Leaders should revisit their current cybersecurity practices at least once a year depending on the size of the organization and the number of incidents (Getty Images/Skynesher)
While cybersecurity used to be considered the exclusive domain of IT, it has become increasingly apparent that the function extends far beyond the confines of that department. In fact, it involves all facets of operations, from IT and legal, to privacy, marketing and finance.
Like other senior leaders, CPAs have an active part to play in the realm of cybersecurity, from helping an organization stand on guard against cyber threats to assessing a situation and determining next steps if an incident takes place.
“CPAs have a vital role throughout the whole cybersecurity process,” says CPA Will Xiang, vice-president, cybersecurity, data analytics and privacy at Richter. “Not only do they have the advantage of being very pragmatic, but they are at the intersection of finance and business—and, in some cases, risk, compliance and IT as well.”
HOW THE CYBERSECURITY LANDSCAPE HAS CHANGED
Cybersecurity has evolved considerably over the years as hackers have become more sophisticated in their attacks and use of technology tools. COVID also accelerated the digitization process in many organizations, placing more data, financial and client information at risk.
“Cyber risk has always been there. Now it is becoming more prevalent, and stakeholders are expected to be knowledgeable and take action,” says Xiang.
There are two key aspects to cybersecurity challenges today, says Cathy Cobey, FCPA, Canadian technology risk leader, EY Canada. “First, cyberhackers themselves have become very organized to the point where they are run like corporations. With robotics and AI to help them, they can attack every minute of the day until they eventually find an opening. It’s hard to always be on top of that.”
The second aspect is that attacks no longer come solely from the outside in, says Cobey. “Protecting the perimeter is not enough to keep hackers out. They are becoming very proficient at entering organizations through phishing emails or other types of seemingly innocuous or routine interchanges. They are really good at pretending to be someone else and getting insiders to inadvertently let them in.”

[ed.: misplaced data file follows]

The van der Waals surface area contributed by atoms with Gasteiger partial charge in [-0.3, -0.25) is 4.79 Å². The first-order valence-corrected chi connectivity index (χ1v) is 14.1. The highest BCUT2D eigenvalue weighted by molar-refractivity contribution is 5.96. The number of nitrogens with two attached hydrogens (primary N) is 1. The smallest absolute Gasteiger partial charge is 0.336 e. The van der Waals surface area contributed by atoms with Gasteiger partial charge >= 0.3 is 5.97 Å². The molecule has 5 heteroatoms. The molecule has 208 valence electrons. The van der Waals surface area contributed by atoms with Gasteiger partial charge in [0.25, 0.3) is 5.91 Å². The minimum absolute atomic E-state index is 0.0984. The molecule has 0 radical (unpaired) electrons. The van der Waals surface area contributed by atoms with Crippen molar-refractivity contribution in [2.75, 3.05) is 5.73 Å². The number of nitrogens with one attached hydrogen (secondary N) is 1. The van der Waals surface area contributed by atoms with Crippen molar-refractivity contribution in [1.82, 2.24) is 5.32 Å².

CROSS-DISCIPLINE COLLABORATION IS KEY
“Cyber incidents can affect all senior leadership roles,” says Cobey. “The strongest companies are those that recognize cybersecurity is an issue that concerns the entire organization.”
Tabletop exercises are one way to get ahead of potential breaches. With these exercises, all the business and technical groups are brought in to respond to a simulated incident. “They can be very useful, as they will walk you through the timelines, who gets affected, communications, and who is involved in approvals,” says Cobey. “They help people to really understand how incidents happen, how to manage them, and who needs to get involved.”
CPAs and finance leaders should be fully engaged in tabletop conversations as they can help address issues such as paying ransomware attackers and the potential financial and reputational impact on the company, says Xiang. “They also need to be there to provide input around regulatory compliance requirements and reporting.”
At Richter, tabletop sessions are the first in a three-stage cybersecurity process that moves up the ranks to the C-suite and board of directors, he explains. “Organizations need to be proactive by bringing the right people together and securing the board’s agreement before a breach happens. It’s much better to test things out and get people thinking on the same page.”
Richter goes through the process of simulating an attack with all the executives to see what decisions need to be taken at each stage, he explains. “An example might be a phishing scam or a breach involving financial data. The questions a finance leader might ask include: Do we have the controls in place to stop wire fraud from happening? Do the systems affected have anything to do with finance? Should we pay the ransom and if so, is the payment covered by insurance?”